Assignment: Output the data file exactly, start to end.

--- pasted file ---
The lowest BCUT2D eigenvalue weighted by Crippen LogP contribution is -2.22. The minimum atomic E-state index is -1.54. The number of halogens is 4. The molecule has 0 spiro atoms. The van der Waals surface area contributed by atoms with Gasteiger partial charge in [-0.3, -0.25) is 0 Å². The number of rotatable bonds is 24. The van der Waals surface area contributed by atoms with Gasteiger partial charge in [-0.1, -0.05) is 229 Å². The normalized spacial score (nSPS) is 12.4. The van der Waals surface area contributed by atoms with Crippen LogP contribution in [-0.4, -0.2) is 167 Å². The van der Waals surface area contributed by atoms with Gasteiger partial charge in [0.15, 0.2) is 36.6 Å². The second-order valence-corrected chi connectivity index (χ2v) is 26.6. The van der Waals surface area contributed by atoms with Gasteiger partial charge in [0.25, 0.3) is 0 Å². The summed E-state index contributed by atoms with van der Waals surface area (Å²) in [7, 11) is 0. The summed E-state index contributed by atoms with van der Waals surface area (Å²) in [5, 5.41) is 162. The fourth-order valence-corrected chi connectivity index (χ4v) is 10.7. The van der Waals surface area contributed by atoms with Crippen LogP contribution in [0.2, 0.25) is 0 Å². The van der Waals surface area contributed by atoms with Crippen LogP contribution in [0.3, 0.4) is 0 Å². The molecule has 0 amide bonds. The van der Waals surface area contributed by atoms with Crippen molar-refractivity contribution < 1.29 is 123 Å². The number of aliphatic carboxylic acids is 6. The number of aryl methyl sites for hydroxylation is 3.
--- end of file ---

The lowest BCUT2D eigenvalue weighted by Crippen LogP contribution is -2.22. The minimum atomic E-state index is -1.54. The number of halogens is 4. The molecule has 0 spiro atoms. The van der Waals surface area contributed by atoms with Gasteiger partial charge in [-0.3, -0.25) is 0 Å². The number of rotatable bonds is 24. The van der Waals surface area contributed by atoms with Gasteiger partial charge in [-0.1, -0.05) is 229 Å². The normalized spacial score (nSPS) is 12.4. The van der Waals surface area contributed by atoms with Crippen LogP contribution in [-0.4, -0.2) is 167 Å². The van der Waals surface area contributed by atoms with Gasteiger partial charge in [0.15, 0.2) is 36.6 Å². The second-order valence-corrected chi connectivity index (χ2v) is 26.6. The van der Waals surface area contributed by atoms with Gasteiger partial charge in [0.25, 0.3) is 0 Å². The summed E-state index contributed by atoms with van der Waals surface area (Å²) in [7, 11) is 0. The summed E-state index contributed by atoms with van der Waals surface area (Å²) in [5, 5.41) is 162. The fourth-order valence-corrected chi connectivity index (χ4v) is 10.7. The van der Waals surface area contributed by atoms with Crippen LogP contribution in [0.2, 0.25) is 0 Å². The van der Waals surface area contributed by atoms with Crippen LogP contribution in [0.3, 0.4) is 0 Å². The molecule has 0 amide bonds. The van der Waals surface area contributed by atoms with Crippen molar-refractivity contribution < 1.29 is 123 Å². The number of aliphatic carboxylic acids is 6. The number of aryl methyl sites for hydroxylation is 3.